Education Management Buys 18-College Group for $112.5-Million

By GOLDIE BLUMENSTYK
The Chronicle of Higher Education
Wednesday, June 25, 2003

Education Management Corporation announced on Tuesday that it will pay $112.5-million in cash to buy 18 junior colleges with locations in eight states and a total enrollment of 5,800 students.

The colleges, all part of American Education Centers Inc. and its affiliated companies, offer programs at the associate-degree level and below in a variety of health-care fields, as well as programs in business, computing, and criminal justice.

This is the third purchase announced by Pittsburgh-based Education Management in the past two months. In late April, the publicly traded company announced plans to pay $50-million to buy South University, an operator of four medical-oriented colleges with a total enrollment of about 1,500. South now offers master's, bachelor's, and associate degrees. Earlier this month, the company also announced plans to buy a 115-student culinary school in Vancouver. The exact price for that was not announced, but company officials said it was less than $2-million.

American Education Centers is controlled by a private-investment firm, the Palmer Group, headed by a former dean of the Wharton School of the University of Pennsylvania, Russell E. Palmer.

Together, these purchases, which are all expected to become final by early September, would add significantly to Education Management's enrollment and its national presence. The purchases announced on Tuesday would put the company into four additional states: Indiana, Kansas, Kentucky, and Ohio. By fall, overall enrollment at its campuses will exceed 51,000.

The acquisition will also strengthen Education Management's recent push to diversify its offerings and its student body, said John R. McKernan, the company's president. Now, along with additional programs in health care, Education Management can offer associate-degree programs in business and information technology, areas "which we have not had access to in the past."

The company until recently had been known primarily as the operator of Art Institutes and of Argosy University, which offers doctoral programs in education, psychology, and business.

Mr. McKernan, a former governor of Maine, said his company is also quite interested in the approach to online education that American Education Centers uses in its courses. The blended approach allows students to take a single class through a mix of online and classroom-based instruction. It's similar to the approach used by the University of Phoenix.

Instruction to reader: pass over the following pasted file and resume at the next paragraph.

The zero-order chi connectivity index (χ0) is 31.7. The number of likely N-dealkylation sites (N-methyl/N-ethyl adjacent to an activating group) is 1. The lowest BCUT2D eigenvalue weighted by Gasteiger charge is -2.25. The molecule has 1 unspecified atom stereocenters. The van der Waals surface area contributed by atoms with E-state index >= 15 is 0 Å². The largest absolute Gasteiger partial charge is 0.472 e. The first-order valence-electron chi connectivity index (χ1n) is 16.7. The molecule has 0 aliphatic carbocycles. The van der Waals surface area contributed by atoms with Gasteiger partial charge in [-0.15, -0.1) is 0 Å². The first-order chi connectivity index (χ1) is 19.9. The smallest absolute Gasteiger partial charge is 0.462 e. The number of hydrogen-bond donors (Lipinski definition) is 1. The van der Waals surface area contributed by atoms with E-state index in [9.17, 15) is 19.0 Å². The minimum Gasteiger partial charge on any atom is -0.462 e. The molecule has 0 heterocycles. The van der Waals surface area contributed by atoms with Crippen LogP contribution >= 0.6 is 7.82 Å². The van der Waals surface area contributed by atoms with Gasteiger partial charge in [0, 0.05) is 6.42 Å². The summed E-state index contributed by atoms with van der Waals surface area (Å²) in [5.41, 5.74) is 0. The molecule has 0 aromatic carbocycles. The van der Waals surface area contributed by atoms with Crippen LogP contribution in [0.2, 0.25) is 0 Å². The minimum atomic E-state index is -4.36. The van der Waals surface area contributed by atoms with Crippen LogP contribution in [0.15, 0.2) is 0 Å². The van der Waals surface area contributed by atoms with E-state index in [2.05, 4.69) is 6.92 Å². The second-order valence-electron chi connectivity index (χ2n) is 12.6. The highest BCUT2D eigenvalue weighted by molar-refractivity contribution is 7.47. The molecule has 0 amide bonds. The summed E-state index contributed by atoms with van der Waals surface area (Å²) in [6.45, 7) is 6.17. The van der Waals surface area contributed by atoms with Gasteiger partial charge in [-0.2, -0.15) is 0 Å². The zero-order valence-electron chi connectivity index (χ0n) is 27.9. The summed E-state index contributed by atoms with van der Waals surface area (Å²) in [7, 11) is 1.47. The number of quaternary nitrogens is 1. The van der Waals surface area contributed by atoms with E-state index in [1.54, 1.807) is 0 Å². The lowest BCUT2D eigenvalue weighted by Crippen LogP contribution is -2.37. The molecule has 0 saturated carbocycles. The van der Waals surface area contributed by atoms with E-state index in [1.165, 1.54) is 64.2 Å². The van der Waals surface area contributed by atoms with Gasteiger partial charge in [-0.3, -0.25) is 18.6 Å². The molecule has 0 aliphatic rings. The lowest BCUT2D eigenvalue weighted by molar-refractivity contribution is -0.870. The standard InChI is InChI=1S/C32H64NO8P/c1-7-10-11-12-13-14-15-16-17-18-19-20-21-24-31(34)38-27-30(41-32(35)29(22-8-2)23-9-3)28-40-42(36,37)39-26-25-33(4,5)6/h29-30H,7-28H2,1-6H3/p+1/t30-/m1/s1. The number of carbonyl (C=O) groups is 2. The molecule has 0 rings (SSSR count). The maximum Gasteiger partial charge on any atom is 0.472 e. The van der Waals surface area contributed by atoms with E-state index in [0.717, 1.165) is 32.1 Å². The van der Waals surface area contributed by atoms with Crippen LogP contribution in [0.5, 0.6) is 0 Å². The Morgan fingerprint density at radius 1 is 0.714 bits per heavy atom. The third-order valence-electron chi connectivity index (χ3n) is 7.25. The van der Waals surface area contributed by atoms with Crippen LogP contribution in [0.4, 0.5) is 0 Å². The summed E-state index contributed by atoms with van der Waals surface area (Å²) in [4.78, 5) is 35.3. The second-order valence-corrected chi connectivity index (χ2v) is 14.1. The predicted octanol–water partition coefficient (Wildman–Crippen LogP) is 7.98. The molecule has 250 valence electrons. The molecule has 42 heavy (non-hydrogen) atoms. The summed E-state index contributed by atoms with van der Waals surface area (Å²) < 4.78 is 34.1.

Mr. McKernan said Education Management is interested in the blended style because it would appeal to the working adults that the company is trying to attract. Right now, about one-third of Education Management's students enroll right out of high school.

The Palmer Group, based in Philadelphia, began acquiring the colleges of American Education Centers in 1993. Several of the colleges held by the Palmer group are regionally accredited; the rest have national accreditation.

The 18 colleges of American Education Centers generate annual revenues of about $54-million, and earnings of about $12-million before taxes and other expenses. The company has its headquarters in a suburb of Cincinnati.

Mr. McKernan said Education Management's purchase price, equivalent to about 10 times those earnings, was "a fair price in today's market," and comparable to what the company paid for South University. The measure is a standard way of comparing sales prices for colleges of varying sizes.

J. William Brooks, chief executive officer of American Education Centers, said that "price was not the only factor in the sale." The deal resulted from a negotiation that took "culture, value, and mission" into account, he said. Mr. Brooks will stay on at American Education Centers as president after the purchase is completed and will also become executive vice president at Education Management.

In addition to the $112.5-million in cash, Education Management will also assume about $3.5-million of debt that American Education Centers still owes its creditors. Education Management will use a combination of its own cash and money from a line of credit to pay for the deal.